Animal Control Helps Capture Feral Cats

Less than a day after NBC10 reported about a Senior Citizen apartment complex overrun with feral cats, local animal control took action.

By David Chang
|  Wednesday, Jun 6, 2012  |  Updated 6:12 PM EDT
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Feral cats have invaded the Aloe Village Senior Complex in Galloway Township, N.J. On Wednesday Animal Control setup traps to help put a stop to the problem. NBC10's Ted Greenberg reports.

NBC10 Philadelphia -Ted Greenberg

Feral cats have invaded the Aloe Village Senior Complex in Galloway Township, N.J. On Wednesday Animal Control setup traps to help put a stop to the problem. NBC10's Ted Greenberg reports.

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Senior Citizen Complex Overrun by Cats

Residents at the Aloe Village Senior Citizen Complex in Galloway Township aren't happy about all the feral cats running around. Residents believe there are between 50 to 100 cats roaming around the complex. NBC10's Ted Greenberg reports.
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Less than a day after NBC10 reported about a Senior Citizen apartment complex overrun with feral cats, local animal control took action.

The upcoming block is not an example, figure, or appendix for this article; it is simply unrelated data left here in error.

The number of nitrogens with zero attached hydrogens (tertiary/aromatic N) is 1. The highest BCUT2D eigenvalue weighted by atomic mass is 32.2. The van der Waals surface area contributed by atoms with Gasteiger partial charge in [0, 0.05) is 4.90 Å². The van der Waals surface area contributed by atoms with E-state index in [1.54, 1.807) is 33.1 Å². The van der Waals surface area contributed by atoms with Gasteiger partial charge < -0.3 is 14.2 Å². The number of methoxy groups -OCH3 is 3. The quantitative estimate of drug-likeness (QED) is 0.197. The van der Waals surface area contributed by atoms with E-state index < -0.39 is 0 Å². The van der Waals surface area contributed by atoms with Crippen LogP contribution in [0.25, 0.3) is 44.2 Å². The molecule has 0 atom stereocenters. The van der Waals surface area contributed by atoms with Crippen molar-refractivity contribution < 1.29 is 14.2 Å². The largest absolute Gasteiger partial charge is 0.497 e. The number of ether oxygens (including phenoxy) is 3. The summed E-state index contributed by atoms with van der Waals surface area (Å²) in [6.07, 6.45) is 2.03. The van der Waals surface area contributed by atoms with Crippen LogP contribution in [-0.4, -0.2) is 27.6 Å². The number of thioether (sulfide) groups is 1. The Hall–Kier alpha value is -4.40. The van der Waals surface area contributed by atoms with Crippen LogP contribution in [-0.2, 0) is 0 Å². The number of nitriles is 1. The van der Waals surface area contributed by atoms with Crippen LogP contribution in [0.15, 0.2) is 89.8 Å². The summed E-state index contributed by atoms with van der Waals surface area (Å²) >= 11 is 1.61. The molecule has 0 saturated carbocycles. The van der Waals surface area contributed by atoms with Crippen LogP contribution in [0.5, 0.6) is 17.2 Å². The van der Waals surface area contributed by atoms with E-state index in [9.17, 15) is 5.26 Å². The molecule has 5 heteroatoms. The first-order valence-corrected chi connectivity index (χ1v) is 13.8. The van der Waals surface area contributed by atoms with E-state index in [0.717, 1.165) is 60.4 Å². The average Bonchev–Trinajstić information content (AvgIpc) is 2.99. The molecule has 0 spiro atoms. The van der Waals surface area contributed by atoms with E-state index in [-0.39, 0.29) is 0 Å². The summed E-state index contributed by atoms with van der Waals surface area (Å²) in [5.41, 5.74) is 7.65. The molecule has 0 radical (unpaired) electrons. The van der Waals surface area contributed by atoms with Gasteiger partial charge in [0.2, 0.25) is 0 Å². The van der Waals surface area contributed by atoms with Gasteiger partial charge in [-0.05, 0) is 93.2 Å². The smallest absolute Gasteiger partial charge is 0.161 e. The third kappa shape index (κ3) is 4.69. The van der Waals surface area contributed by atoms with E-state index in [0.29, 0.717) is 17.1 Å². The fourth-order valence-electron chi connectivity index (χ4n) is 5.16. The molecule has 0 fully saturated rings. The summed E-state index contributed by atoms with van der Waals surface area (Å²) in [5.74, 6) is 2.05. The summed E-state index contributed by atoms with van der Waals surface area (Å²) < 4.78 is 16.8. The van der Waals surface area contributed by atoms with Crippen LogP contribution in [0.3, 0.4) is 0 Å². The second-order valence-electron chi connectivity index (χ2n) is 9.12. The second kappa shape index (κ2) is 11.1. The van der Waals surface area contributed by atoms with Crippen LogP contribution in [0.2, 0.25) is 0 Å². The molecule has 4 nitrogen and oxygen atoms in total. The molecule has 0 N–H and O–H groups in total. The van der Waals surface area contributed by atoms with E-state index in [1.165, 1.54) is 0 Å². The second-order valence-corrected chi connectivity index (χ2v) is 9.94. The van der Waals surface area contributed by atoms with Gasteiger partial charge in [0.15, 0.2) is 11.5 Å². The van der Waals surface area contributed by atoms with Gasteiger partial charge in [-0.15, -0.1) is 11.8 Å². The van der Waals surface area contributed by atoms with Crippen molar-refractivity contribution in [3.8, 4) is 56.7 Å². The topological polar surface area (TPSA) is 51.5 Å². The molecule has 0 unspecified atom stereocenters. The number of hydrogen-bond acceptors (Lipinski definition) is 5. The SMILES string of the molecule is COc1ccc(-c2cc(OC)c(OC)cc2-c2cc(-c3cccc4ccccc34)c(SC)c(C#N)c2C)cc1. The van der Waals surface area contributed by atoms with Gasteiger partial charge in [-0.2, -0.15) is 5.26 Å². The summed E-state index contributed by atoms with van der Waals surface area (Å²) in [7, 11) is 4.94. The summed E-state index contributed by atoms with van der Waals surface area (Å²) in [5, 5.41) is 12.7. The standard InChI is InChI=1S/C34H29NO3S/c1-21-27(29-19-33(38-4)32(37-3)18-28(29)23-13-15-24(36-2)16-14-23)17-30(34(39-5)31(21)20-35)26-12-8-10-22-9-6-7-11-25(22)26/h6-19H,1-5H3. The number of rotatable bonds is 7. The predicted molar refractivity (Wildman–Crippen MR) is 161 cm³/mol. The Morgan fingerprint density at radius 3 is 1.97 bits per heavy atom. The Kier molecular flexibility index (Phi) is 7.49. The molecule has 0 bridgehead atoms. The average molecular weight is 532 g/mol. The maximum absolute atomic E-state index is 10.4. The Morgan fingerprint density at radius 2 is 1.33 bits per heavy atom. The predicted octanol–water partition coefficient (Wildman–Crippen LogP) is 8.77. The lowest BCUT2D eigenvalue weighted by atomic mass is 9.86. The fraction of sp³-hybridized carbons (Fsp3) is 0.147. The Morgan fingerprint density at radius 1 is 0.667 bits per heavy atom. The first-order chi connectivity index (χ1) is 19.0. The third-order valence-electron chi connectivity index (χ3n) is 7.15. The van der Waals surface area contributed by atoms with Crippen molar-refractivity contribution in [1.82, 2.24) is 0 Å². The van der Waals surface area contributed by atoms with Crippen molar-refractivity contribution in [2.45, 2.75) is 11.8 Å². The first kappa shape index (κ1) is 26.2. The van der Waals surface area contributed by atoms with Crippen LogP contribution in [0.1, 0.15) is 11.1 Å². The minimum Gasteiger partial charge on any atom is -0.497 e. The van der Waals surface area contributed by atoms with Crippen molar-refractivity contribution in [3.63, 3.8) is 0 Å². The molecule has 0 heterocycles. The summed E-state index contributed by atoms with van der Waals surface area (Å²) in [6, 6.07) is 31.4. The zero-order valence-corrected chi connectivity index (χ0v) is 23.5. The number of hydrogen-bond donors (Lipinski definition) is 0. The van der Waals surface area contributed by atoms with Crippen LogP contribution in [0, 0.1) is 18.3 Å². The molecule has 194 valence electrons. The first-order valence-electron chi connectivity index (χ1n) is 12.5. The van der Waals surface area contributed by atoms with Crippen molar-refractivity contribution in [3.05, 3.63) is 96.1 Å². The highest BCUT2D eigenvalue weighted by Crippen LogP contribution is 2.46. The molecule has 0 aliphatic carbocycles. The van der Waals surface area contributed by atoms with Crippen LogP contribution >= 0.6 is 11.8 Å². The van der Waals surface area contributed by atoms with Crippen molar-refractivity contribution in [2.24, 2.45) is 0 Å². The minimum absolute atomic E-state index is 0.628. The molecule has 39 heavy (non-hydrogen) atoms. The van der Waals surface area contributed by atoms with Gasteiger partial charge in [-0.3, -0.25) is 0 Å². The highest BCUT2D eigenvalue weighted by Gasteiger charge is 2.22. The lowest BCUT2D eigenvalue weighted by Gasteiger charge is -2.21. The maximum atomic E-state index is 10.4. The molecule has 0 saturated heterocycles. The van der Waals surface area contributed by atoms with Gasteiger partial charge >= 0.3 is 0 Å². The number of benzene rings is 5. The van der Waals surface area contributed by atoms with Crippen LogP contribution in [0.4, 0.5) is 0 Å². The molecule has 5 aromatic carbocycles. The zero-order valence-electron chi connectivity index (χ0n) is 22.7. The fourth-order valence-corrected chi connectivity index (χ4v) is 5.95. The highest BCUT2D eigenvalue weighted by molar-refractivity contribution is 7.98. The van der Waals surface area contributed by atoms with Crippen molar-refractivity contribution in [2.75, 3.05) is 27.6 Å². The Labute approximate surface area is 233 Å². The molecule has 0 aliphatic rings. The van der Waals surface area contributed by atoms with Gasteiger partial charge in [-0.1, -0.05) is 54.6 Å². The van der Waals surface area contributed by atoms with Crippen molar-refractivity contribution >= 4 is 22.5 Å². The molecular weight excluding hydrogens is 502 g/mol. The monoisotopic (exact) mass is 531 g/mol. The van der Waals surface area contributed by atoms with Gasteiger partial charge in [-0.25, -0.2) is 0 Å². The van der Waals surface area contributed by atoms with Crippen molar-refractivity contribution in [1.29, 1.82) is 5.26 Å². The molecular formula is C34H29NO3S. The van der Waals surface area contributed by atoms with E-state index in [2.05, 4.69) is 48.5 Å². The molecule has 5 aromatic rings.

Residents and staffers at Aloe Village in Galloway Township say there are between 50 and 100 cats in the complex and surrounding woods, numbers that have significantly grown over the past few years as the animals multiply.

“They go to the bathroom on the porch,” said one resident.

“It stinks back here,” said another resident, Evelyn Koegler. “You can’t open the door because of the smell.”

Koegler says she was even bitten by one of the cats.

“I was shooing them and one grabbed a hold of my fingers,” said Koegler.

Raymond Lane, of Animal Capture & Control Services, went to the complex today and removed six newborn kittens from the area.

"That's another six cats that aren't going to be breeding," said Lane. “I’ll come back tomorrow and check on them and I’ll reset another two and we’ll do two at a time. This way they don’t get used to them as fast. You can actually get more the less traps you actually have. I’ve honestly been trapping here for about three years. You can trap for a while and then the cats get used to the traps and won’t get in them. You have to take breaks.”

The captured cats will go to the Atlantic County Animal Shelter which will determine if they're fit for adoption. Evelyn says she couldn't be happier.

"I really appreciate the fact that Channel 10 really helped me and really helped all the neighbors," said Evelyn. "We couldn't do anything about it but you did and we thank you."

Officials tell NBC10 it could take four months of trapping at least once a week to get the cat population under control. Animal Control also says residents need to stop feeding the cats, which only adds to the problem. 

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